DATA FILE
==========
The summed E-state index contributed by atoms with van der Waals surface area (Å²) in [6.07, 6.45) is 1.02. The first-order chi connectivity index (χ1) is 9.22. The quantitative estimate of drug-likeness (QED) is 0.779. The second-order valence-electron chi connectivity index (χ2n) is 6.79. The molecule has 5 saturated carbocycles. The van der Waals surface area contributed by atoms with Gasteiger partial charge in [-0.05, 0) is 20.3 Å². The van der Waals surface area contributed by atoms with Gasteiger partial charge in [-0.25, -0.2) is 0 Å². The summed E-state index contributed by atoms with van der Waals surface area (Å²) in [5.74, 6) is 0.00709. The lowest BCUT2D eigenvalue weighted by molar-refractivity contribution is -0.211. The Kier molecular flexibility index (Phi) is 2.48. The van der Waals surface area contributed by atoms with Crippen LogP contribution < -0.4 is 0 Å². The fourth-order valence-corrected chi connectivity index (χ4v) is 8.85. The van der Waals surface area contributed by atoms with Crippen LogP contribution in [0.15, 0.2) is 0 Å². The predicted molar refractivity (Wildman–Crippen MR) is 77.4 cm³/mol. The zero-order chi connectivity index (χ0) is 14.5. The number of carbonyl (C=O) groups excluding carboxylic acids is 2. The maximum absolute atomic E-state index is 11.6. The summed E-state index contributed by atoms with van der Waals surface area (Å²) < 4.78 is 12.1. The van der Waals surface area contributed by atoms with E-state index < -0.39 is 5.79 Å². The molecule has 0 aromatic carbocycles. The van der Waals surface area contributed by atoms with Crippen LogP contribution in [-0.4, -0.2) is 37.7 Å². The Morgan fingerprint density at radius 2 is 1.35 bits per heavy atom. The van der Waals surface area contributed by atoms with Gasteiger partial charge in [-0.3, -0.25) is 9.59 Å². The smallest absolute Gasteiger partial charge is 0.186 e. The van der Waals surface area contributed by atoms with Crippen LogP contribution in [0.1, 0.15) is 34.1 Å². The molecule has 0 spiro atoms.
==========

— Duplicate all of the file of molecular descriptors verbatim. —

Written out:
The summed E-state index contributed by atoms with van der Waals surface area (Å²) in [6.07, 6.45) is 1.02. The first-order chi connectivity index (χ1) is 9.22. The quantitative estimate of drug-likeness (QED) is 0.779. The second-order valence-electron chi connectivity index (χ2n) is 6.79. The molecule has 5 saturated carbocycles. The van der Waals surface area contributed by atoms with Gasteiger partial charge in [-0.05, 0) is 20.3 Å². The van der Waals surface area contributed by atoms with Gasteiger partial charge in [-0.25, -0.2) is 0 Å². The summed E-state index contributed by atoms with van der Waals surface area (Å²) in [5.74, 6) is 0.00709. The lowest BCUT2D eigenvalue weighted by molar-refractivity contribution is -0.211. The Kier molecular flexibility index (Phi) is 2.48. The van der Waals surface area contributed by atoms with Crippen LogP contribution < -0.4 is 0 Å². The fourth-order valence-corrected chi connectivity index (χ4v) is 8.85. The van der Waals surface area contributed by atoms with Crippen LogP contribution in [0.15, 0.2) is 0 Å². The predicted molar refractivity (Wildman–Crippen MR) is 77.4 cm³/mol. The zero-order chi connectivity index (χ0) is 14.5. The number of carbonyl (C=O) groups excluding carboxylic acids is 2. The maximum absolute atomic E-state index is 11.6. The summed E-state index contributed by atoms with van der Waals surface area (Å²) < 4.78 is 12.1. The van der Waals surface area contributed by atoms with E-state index < -0.39 is 5.79 Å². The molecule has 0 aromatic carbocycles. The van der Waals surface area contributed by atoms with Crippen LogP contribution in [-0.4, -0.2) is 37.7 Å². The Morgan fingerprint density at radius 2 is 1.35 bits per heavy atom. The van der Waals surface area contributed by atoms with Gasteiger partial charge in [-0.3, -0.25) is 9.59 Å². The smallest absolute Gasteiger partial charge is 0.186 e. The van der Waals surface area contributed by atoms with Crippen LogP contribution in [0.1, 0.15) is 34.1 Å². The molecule has 0 spiro atoms.